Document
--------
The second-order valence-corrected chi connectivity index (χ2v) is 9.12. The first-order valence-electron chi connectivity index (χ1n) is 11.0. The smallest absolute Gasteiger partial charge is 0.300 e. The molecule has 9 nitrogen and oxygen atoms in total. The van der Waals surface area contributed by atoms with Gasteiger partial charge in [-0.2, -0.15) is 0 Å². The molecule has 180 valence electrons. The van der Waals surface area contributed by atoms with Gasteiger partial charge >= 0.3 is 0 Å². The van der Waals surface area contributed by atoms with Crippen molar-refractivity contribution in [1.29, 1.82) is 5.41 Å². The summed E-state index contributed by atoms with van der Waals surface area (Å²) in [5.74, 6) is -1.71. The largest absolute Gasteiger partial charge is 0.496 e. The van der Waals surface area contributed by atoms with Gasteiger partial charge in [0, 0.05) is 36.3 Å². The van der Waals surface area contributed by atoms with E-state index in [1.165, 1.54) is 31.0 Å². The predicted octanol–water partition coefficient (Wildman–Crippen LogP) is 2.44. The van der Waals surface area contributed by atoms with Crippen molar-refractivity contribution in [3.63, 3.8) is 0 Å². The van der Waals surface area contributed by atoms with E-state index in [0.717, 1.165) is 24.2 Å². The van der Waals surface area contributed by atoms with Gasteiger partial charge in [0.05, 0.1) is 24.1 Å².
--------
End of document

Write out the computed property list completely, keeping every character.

The second-order valence-corrected chi connectivity index (χ2v) is 9.12. The first-order valence-electron chi connectivity index (χ1n) is 11.0. The smallest absolute Gasteiger partial charge is 0.300 e. The molecule has 9 nitrogen and oxygen atoms in total. The van der Waals surface area contributed by atoms with Gasteiger partial charge in [-0.2, -0.15) is 0 Å². The molecule has 180 valence electrons. The van der Waals surface area contributed by atoms with Gasteiger partial charge >= 0.3 is 0 Å². The van der Waals surface area contributed by atoms with Crippen molar-refractivity contribution in [1.29, 1.82) is 5.41 Å². The summed E-state index contributed by atoms with van der Waals surface area (Å²) in [5.74, 6) is -1.71. The largest absolute Gasteiger partial charge is 0.496 e. The van der Waals surface area contributed by atoms with Gasteiger partial charge in [0, 0.05) is 36.3 Å². The van der Waals surface area contributed by atoms with E-state index in [1.165, 1.54) is 31.0 Å². The predicted octanol–water partition coefficient (Wildman–Crippen LogP) is 2.44. The van der Waals surface area contributed by atoms with Crippen molar-refractivity contribution in [3.63, 3.8) is 0 Å². The van der Waals surface area contributed by atoms with E-state index in [0.717, 1.165) is 24.2 Å². The van der Waals surface area contributed by atoms with Gasteiger partial charge in [0.05, 0.1) is 24.1 Å².